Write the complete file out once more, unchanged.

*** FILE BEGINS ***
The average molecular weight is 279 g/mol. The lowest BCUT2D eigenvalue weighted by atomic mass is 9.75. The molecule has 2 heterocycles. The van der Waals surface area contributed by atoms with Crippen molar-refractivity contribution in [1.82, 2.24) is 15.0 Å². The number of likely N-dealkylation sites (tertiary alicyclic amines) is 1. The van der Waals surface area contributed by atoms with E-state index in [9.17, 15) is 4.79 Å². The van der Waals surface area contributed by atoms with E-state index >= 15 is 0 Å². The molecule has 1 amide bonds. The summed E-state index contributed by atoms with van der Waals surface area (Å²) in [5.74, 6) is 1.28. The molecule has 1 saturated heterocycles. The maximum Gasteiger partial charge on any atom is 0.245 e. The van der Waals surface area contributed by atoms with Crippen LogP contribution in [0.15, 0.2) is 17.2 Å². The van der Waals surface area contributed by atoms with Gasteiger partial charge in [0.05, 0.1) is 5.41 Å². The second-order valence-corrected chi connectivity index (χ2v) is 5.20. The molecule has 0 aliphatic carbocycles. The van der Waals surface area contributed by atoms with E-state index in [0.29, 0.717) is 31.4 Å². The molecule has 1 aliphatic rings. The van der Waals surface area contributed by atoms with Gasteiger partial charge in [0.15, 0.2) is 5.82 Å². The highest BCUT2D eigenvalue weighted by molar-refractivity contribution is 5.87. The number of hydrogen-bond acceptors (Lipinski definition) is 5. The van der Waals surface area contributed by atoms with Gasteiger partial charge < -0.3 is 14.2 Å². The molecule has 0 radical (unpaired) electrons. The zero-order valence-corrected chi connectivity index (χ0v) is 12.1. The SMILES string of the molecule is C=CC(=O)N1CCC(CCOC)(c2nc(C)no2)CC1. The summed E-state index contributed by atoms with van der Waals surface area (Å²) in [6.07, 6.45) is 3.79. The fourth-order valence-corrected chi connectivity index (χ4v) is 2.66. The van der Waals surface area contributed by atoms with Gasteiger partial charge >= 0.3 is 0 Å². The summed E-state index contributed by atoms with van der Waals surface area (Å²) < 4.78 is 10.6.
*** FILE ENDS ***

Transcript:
The average molecular weight is 279 g/mol. The lowest BCUT2D eigenvalue weighted by atomic mass is 9.75. The molecule has 2 heterocycles. The van der Waals surface area contributed by atoms with Crippen molar-refractivity contribution in [1.82, 2.24) is 15.0 Å². The number of likely N-dealkylation sites (tertiary alicyclic amines) is 1. The van der Waals surface area contributed by atoms with E-state index in [9.17, 15) is 4.79 Å². The van der Waals surface area contributed by atoms with E-state index >= 15 is 0 Å². The molecule has 1 amide bonds. The summed E-state index contributed by atoms with van der Waals surface area (Å²) in [5.74, 6) is 1.28. The molecule has 1 saturated heterocycles. The maximum Gasteiger partial charge on any atom is 0.245 e. The van der Waals surface area contributed by atoms with Crippen LogP contribution in [0.15, 0.2) is 17.2 Å². The van der Waals surface area contributed by atoms with Gasteiger partial charge in [0.05, 0.1) is 5.41 Å². The second-order valence-corrected chi connectivity index (χ2v) is 5.20. The molecule has 0 aliphatic carbocycles. The van der Waals surface area contributed by atoms with E-state index in [0.29, 0.717) is 31.4 Å². The molecule has 1 aliphatic rings. The van der Waals surface area contributed by atoms with Gasteiger partial charge in [0.15, 0.2) is 5.82 Å². The highest BCUT2D eigenvalue weighted by molar-refractivity contribution is 5.87. The number of hydrogen-bond acceptors (Lipinski definition) is 5. The van der Waals surface area contributed by atoms with Gasteiger partial charge < -0.3 is 14.2 Å². The molecule has 0 radical (unpaired) electrons. The zero-order valence-corrected chi connectivity index (χ0v) is 12.1. The SMILES string of the molecule is C=CC(=O)N1CCC(CCOC)(c2nc(C)no2)CC1. The summed E-state index contributed by atoms with van der Waals surface area (Å²) in [6.07, 6.45) is 3.79. The fourth-order valence-corrected chi connectivity index (χ4v) is 2.66. The van der Waals surface area contributed by atoms with Gasteiger partial charge >= 0.3 is 0 Å². The summed E-state index contributed by atoms with van der Waals surface area (Å²) < 4.78 is 10.6.